Then this form can directly fit into the ADI structure described in Tian(2015).

Could anyone see any problem in these ADI steps? Thanks a lot!
Updates (0415):

Problem solved!

The key factor is the range of the variables - especially the variable $z=log(v/v0)$. It needs to be negative enough so $v$ can be close enough to zero.

  • $\begingroup$ May I ask how you incorporated boundary conditions in your code? I am doing something similar and am struggling to incorporate boundary conditions into the ADI scheme. $\endgroup$
    – wang王茹
    Commented Jul 3, 2023 at 5:37

1 Answer 1


Yes it should preserve positivity. However due to numerical noise you may observe very small negative values on the edges of the lattice, that you can truncate to zero.

If you solve using Fokker-Planck you may want to start from $t=\delta t$ using a gaussian approximation for the density on the first step, so as to start from a smooth density.

An alternative to using Fokker-Planck is to use the discrete adjoint of the backward Kolmogorov ADI scheme, which is relatively easy to do because it amounts to reversing the steps of the ADI and using the transposed matrices. In this case you can solve directly for the discrete green functions.

  • $\begingroup$ Thanks for the replies! I'm still focusing on the forward Kolmogorov method for now. I use the bivariate normal distribution to approximate the initial density. I found that by apply no-flux boundary condition the stability of the density function through calibration process improves a lot. However, it is only stable when the time step is small (dt = 1/300). Do you by any chance have a clue about this issue? Thanks a lot! $\endgroup$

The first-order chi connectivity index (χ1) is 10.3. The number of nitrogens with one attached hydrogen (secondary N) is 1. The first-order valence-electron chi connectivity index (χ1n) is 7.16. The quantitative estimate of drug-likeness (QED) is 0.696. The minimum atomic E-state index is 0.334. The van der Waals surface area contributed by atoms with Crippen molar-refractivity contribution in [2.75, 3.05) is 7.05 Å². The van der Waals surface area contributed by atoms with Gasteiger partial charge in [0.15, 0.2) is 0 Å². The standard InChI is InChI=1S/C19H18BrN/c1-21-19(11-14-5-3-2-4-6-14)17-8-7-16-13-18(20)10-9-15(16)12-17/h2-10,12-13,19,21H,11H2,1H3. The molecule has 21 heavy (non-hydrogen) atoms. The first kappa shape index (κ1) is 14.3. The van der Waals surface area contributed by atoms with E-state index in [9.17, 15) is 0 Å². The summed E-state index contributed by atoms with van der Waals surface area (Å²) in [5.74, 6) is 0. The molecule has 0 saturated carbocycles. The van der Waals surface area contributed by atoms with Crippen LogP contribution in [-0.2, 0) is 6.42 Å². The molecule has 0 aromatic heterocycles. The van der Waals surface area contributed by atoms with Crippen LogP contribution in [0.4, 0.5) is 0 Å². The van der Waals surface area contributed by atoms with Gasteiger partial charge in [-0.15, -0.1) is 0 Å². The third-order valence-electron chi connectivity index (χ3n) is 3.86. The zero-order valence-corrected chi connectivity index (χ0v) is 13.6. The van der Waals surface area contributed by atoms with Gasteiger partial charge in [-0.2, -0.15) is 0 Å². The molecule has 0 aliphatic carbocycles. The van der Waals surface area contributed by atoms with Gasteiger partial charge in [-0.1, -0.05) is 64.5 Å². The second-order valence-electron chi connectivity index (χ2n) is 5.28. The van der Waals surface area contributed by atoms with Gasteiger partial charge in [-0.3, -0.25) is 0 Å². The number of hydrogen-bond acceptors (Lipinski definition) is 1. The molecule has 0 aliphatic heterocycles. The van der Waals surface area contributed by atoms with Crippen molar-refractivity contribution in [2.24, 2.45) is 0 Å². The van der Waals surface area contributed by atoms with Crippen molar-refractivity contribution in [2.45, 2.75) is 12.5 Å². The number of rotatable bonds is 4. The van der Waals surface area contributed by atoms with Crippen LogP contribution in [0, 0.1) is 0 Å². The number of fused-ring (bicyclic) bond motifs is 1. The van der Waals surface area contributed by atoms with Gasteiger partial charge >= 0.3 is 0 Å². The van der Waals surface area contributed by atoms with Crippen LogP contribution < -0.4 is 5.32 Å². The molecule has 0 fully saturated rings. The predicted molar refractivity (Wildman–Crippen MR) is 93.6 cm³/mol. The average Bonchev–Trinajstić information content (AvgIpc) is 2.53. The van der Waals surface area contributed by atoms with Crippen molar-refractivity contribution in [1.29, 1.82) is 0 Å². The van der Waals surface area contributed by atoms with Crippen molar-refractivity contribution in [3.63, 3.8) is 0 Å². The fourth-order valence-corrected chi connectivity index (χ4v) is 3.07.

– Dovie Chu
    Commented Apr 1, 2021 at 16:30
  • $\begingroup$ do you get the same behavior when correlation between spot and vol is zero (so that the explicit cross derivative part cancels out) ? that it is only stable when $dt$ is small suggests that the scheme is missing an implicit part. I use a generic zero second derivative condition on the boundaries, but I don't think that would make much of a difference. $\endgroup$ Commented Apr 1, 2021 at 17:02
  • $\begingroup$ Thanks so much for your kind help! I tried the zero correlation and still got the same problem. The calibration process will fail when time step get larger. I think there might be still some problem in my ADI implementation... I have updated the question with more details. I will be most grateful if you have any idea what I have done wrong. $\endgroup$
    – Dovie Chu
    Commented Apr 6, 2021 at 2:32
  • $\begingroup$ what's the SDE for the model ? are you sure the change of variable $z=\log(v/v_0)$ is appropriate ? I see some terms in $1/v$ in the diffusive part of your FP equation, that probably does not help stability. $\endgroup$ Commented Apr 6, 2021 at 7:05
  • $\begingroup$ I can get a relatively stable calibration after carefully choosing the variable range right now. Thanks a lot for all your kind helps!! $\endgroup$
    – Dovie Chu
    Commented Apr 15, 2021 at 16:13

Your Answer

By clicking “Post Your Answer”, you agree to our terms of service and acknowledge you have read our privacy policy.

Not the answer you're looking for? Browse other questions tagged or ask your own question.